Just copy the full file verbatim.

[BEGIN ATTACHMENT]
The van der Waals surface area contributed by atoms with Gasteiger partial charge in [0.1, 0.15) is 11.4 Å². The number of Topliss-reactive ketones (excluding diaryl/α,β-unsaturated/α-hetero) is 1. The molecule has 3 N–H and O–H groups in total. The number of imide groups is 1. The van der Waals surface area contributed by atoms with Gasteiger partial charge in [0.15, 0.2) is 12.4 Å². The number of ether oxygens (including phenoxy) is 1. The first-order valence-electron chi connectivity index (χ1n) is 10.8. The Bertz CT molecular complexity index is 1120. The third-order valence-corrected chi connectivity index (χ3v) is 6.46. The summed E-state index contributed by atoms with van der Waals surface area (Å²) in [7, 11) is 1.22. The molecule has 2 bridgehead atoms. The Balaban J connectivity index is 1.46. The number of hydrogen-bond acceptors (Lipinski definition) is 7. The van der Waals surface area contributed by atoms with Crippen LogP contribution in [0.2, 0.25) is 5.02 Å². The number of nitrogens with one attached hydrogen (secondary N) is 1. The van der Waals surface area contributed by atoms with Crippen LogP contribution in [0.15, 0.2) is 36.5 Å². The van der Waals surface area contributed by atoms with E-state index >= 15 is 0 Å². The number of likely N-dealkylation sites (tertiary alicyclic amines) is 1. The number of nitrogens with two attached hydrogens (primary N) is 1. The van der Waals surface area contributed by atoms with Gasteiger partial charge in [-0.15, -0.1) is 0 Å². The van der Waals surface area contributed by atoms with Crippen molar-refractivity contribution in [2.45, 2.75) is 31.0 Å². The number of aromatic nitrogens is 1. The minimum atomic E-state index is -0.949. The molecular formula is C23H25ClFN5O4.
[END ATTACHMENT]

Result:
The van der Waals surface area contributed by atoms with Gasteiger partial charge in [0.1, 0.15) is 11.4 Å². The number of Topliss-reactive ketones (excluding diaryl/α,β-unsaturated/α-hetero) is 1. The molecule has 3 N–H and O–H groups in total. The number of imide groups is 1. The van der Waals surface area contributed by atoms with Gasteiger partial charge in [0.15, 0.2) is 12.4 Å². The number of ether oxygens (including phenoxy) is 1. The first-order valence-electron chi connectivity index (χ1n) is 10.8. The Bertz CT molecular complexity index is 1120. The third-order valence-corrected chi connectivity index (χ3v) is 6.46. The summed E-state index contributed by atoms with van der Waals surface area (Å²) in [7, 11) is 1.22. The molecule has 2 bridgehead atoms. The Balaban J connectivity index is 1.46. The number of hydrogen-bond acceptors (Lipinski definition) is 7. The van der Waals surface area contributed by atoms with Crippen LogP contribution in [0.2, 0.25) is 5.02 Å². The number of nitrogens with one attached hydrogen (secondary N) is 1. The van der Waals surface area contributed by atoms with Crippen LogP contribution in [0.15, 0.2) is 36.5 Å². The van der Waals surface area contributed by atoms with E-state index >= 15 is 0 Å². The number of likely N-dealkylation sites (tertiary alicyclic amines) is 1. The number of nitrogens with two attached hydrogens (primary N) is 1. The van der Waals surface area contributed by atoms with Gasteiger partial charge in [-0.15, -0.1) is 0 Å². The van der Waals surface area contributed by atoms with Crippen molar-refractivity contribution in [2.45, 2.75) is 31.0 Å². The number of aromatic nitrogens is 1. The minimum atomic E-state index is -0.949. The molecular formula is C23H25ClFN5O4.